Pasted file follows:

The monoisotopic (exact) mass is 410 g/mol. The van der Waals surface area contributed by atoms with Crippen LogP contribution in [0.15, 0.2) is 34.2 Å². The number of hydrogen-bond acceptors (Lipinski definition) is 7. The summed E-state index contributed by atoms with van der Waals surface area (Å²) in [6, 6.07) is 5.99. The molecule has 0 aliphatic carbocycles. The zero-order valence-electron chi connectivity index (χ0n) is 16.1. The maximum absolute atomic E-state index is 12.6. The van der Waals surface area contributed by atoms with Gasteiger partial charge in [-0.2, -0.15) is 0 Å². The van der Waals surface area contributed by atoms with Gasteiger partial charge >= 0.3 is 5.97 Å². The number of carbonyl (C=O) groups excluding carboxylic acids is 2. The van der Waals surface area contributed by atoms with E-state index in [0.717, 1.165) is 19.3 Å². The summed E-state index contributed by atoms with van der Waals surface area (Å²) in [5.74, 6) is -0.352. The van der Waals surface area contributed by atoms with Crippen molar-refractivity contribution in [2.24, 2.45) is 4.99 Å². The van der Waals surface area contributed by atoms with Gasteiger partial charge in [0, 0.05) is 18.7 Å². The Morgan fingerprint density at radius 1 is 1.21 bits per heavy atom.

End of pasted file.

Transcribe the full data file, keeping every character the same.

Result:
The monoisotopic (exact) mass is 410 g/mol. The van der Waals surface area contributed by atoms with Crippen LogP contribution in [0.15, 0.2) is 34.2 Å². The number of hydrogen-bond acceptors (Lipinski definition) is 7. The summed E-state index contributed by atoms with van der Waals surface area (Å²) in [6, 6.07) is 5.99. The molecule has 0 aliphatic carbocycles. The zero-order valence-electron chi connectivity index (χ0n) is 16.1. The maximum absolute atomic E-state index is 12.6. The van der Waals surface area contributed by atoms with Gasteiger partial charge in [-0.2, -0.15) is 0 Å². The van der Waals surface area contributed by atoms with Gasteiger partial charge >= 0.3 is 5.97 Å². The number of carbonyl (C=O) groups excluding carboxylic acids is 2. The van der Waals surface area contributed by atoms with E-state index in [0.717, 1.165) is 19.3 Å². The summed E-state index contributed by atoms with van der Waals surface area (Å²) in [5.74, 6) is -0.352. The van der Waals surface area contributed by atoms with Crippen molar-refractivity contribution in [2.24, 2.45) is 4.99 Å². The van der Waals surface area contributed by atoms with Gasteiger partial charge in [0, 0.05) is 18.7 Å². The Morgan fingerprint density at radius 1 is 1.21 bits per heavy atom.